PlayGround uses cookies to give you the best browsing experience. If you continue browsing we understand that you accept our cookies policy.

Artículo Wednesday briefing: 'Butcher of Bosnia' warlord Ratko Mladić convicted of genocide News


Wednesday briefing: 'Butcher of Bosnia' warlord Ratko Mladić convicted of genocide



More news from around the world including Zimbabwe's soon-to-be new president, David Cassidy's death, and pollution's adverse effects on sperm

Anna Freeman

22 Noviembre 2017 13:30

Bosnian justice - Ratko Mladić, the former commander of the Bosnian Serb army and one-time fugitive from international justice, has been sentenced to life imprisonment after being convicted of genocide, war crimes and crimes against humanity by a UN tribunal at The Hague. More than 20 years after the Srebrenica massacre, the soldier nicknamed the ‘Butcher of Bosnia’ has been found guilty of multiple offences. Mladić reportedly shouted at the judge as he read his sentence out at court.

New era - Zimbabwe’s former vice-president will return to the country on Wednesday to be sworn in as president on Friday, the state broadcaster has reported. Emmerson Mnangagwa fled for his safety two weeks ago when he was sacked by Robert Mugabe, triggering a political crisis that culminated in the resignation of the 93-year-old autocrat on Tuesday.

Death of an idol - Teen idol David Cassidy, best known as Keith Partridge on the hit 1970s series The Partridge Family, has died at the age of 67 from organ failure. His death was confirmed by publicist Jo-Ann Geffen, who shared a statement from his family. ‘It is with great sadness that we announce the passing of our father, our uncle, and our dear brother, David Cassidy. David died surrounded by those he loved, with joy in his heart and free from the pain that had gripped him for so long. Thank you for the abundance and support you have shown him these many years.’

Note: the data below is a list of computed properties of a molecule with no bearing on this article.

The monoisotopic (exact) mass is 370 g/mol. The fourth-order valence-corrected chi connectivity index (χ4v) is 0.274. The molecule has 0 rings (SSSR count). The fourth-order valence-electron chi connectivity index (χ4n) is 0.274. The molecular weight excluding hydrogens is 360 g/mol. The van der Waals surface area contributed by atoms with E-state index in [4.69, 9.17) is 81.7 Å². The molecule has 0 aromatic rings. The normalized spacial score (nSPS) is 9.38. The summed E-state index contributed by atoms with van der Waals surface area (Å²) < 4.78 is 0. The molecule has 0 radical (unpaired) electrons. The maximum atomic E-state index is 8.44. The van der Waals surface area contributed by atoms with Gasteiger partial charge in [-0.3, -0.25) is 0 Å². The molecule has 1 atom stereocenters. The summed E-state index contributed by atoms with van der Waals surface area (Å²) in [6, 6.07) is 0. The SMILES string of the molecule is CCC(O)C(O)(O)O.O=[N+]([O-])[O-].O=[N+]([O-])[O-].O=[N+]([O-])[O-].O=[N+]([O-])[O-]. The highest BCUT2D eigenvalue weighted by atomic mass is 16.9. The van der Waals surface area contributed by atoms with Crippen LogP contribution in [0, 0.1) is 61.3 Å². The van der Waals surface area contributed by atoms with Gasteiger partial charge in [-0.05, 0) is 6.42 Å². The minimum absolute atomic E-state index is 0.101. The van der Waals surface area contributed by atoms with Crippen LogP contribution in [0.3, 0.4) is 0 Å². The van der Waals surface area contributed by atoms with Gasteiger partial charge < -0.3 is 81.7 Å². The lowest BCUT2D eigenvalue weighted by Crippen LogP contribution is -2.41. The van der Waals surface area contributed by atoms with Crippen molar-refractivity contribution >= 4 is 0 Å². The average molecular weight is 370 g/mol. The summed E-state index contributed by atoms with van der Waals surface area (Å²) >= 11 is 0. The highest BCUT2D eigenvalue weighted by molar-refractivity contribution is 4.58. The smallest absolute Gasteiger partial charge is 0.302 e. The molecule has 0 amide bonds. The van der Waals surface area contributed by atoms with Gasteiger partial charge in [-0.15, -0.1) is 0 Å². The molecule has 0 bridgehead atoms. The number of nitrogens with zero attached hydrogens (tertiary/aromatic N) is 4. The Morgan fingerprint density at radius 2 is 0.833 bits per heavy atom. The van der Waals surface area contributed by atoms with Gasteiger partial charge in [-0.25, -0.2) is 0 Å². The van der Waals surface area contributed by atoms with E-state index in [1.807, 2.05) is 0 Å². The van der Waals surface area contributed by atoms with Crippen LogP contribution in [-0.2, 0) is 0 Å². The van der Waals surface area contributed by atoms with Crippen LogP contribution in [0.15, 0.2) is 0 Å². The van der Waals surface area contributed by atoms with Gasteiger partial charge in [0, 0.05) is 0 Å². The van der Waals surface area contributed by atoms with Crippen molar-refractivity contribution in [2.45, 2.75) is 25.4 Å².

Dog fight - Wu-Tang Clan producer and rapper RZA has sued a Brooklyn dog-walking company for breach of copyright, after they named themselves Woof-Tang Clan. Court papers stated that Wu-Tang Clan’s name and logo were ‘unmistakably associated’ with the group since their formation in Staten Island in 1993, and that Woof-Tang Clan’s attempt to trademark their name violates the music group’s trademarks.

Pollution’s high cost - High levels of air pollution are associated with poor sperm quality and could be partly responsible for the sharp drop in male fertility, according to a new study. The report, published in the journal Occupational & Environmental Medicine, said that although the effect is ‘relatively small in clinical terms’ it might still lead to infertility for a ‘significant number of couples’.

Data leak - Uber concealed a hack that affected 57 million customers and drivers, the company has confirmed. The 2016 breach was hidden by the ride-sharing firm which paid hackers $100,000 (£75,000) to delete the data. The company's former chief executive Travis Kalanick knew about the breach over a year ago, according to Bloomberg.